Video – Colonel By Statue – Decoding ART – Heritage Monuments


Transcript of Colonel By Statue

Narrator: “This capsule is presented by Canadian Heritage”

[Canadian Heritage signature]

[Background audio: music—military march, interspersed with appropriate sounds]

[The statue of Colonel John By]

Narrator: “This statue, created by Canadian sculptor Joseph-Emile Brunet was erected in 1971 to commemorate Lieutenant-Colonel John By a British military engineer who oversaw the construction of the Rideau Canal, and, in the process, founded the town that would later become Ottawa, the capital of Canada.”

[Close-up of the pedestal, with the inscription: “John By, Lt. Colonel Royal Eng., 1779-1836. Builder of the Rideau Canal, 1826-1832; Founder of By-Town, 1827, now Ottawa, Capital of Canada.” There is a map on the side of the pedestal]

[The monument]

Narrator: “Brunet built over 200 monuments in his lifetime and was almost 80 when he created the statue of Colonel By. He came from a family of tombstones carvers where he learned the basics of sculpture. He began his career as an assistant decorator for the Parliament of Canada in 1917.”

[Close-up of the monument]

Narrator: “Born and raised in England, John By served in that country and in several of Britain’s North American colonies. These experiences made him the ideal candidate to build the canal that was needed to protect British ships from American attack as they travelled between the vital ports of Montreal and Kingston.”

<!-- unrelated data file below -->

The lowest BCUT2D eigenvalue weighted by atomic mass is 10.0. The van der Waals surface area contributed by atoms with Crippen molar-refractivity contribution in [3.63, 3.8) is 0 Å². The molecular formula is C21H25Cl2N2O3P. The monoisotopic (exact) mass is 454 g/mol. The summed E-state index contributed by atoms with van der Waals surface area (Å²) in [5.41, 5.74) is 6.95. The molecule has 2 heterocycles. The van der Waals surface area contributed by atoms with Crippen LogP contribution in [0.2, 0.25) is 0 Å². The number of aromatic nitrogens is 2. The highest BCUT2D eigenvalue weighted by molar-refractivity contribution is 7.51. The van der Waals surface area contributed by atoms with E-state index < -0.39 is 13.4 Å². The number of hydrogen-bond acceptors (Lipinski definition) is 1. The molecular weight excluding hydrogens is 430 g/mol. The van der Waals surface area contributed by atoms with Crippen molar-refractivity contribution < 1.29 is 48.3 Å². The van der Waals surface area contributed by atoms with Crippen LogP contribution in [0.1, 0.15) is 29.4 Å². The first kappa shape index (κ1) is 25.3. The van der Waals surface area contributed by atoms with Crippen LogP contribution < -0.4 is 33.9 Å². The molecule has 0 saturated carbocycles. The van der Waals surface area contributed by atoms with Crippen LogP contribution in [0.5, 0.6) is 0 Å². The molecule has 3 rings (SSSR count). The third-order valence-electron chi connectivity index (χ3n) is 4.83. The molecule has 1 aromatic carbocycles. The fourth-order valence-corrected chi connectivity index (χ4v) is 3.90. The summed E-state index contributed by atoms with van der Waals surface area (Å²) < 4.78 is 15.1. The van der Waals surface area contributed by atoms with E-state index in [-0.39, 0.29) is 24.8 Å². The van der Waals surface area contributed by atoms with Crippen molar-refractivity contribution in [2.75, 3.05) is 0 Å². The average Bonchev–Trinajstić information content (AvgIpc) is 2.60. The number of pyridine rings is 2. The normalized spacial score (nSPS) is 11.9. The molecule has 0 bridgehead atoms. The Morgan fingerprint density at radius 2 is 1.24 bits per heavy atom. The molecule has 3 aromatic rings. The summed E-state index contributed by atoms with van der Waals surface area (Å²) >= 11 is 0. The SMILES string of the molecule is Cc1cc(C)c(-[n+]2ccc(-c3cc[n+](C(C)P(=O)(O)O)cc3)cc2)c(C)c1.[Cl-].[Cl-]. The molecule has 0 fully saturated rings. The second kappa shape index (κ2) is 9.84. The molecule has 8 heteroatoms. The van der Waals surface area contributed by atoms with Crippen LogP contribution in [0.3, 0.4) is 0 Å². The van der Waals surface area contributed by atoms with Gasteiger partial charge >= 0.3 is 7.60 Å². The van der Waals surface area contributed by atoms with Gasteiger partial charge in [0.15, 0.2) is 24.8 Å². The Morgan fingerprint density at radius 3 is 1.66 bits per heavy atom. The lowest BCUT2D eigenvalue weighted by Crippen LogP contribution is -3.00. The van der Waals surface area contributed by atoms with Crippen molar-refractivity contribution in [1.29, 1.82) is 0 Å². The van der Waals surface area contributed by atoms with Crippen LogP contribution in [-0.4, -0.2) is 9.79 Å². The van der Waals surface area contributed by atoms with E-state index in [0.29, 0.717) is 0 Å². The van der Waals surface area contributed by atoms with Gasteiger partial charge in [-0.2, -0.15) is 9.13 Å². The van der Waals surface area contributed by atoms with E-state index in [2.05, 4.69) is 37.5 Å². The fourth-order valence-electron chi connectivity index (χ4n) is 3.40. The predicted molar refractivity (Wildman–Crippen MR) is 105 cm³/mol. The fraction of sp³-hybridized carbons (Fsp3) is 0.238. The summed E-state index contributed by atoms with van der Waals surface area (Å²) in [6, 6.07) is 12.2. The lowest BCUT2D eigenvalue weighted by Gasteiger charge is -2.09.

[Close-up of the monument]

Narrator: “It proved to be a daunting task. The proposed route was largely wilderness. The plan was to create a waterway some 200 kilometres long that steamboats could navigate, between Kingston, Ontario, and Ottawa. It required the construction of some 47 masonry locks and took six years to build. More than a thousand workers died mostly from malaria contracted in the many swamps along the route.”

[Boats on the Rideau Canal in summer]

Narrator: “Opened in 1832, it quickly became a commercial artery from Montreal to the Great Lakes. Today, recreational crafts travel through the oldest continuously operated canal in North America. It turns into a highlight in winter as the world’s largest skating rink.”

[Skaters on the Rideau Canal in winter]

Narrator: “The Rideau Canal is a UNESCO World Heritage Site.”

[Canada Wordmark]

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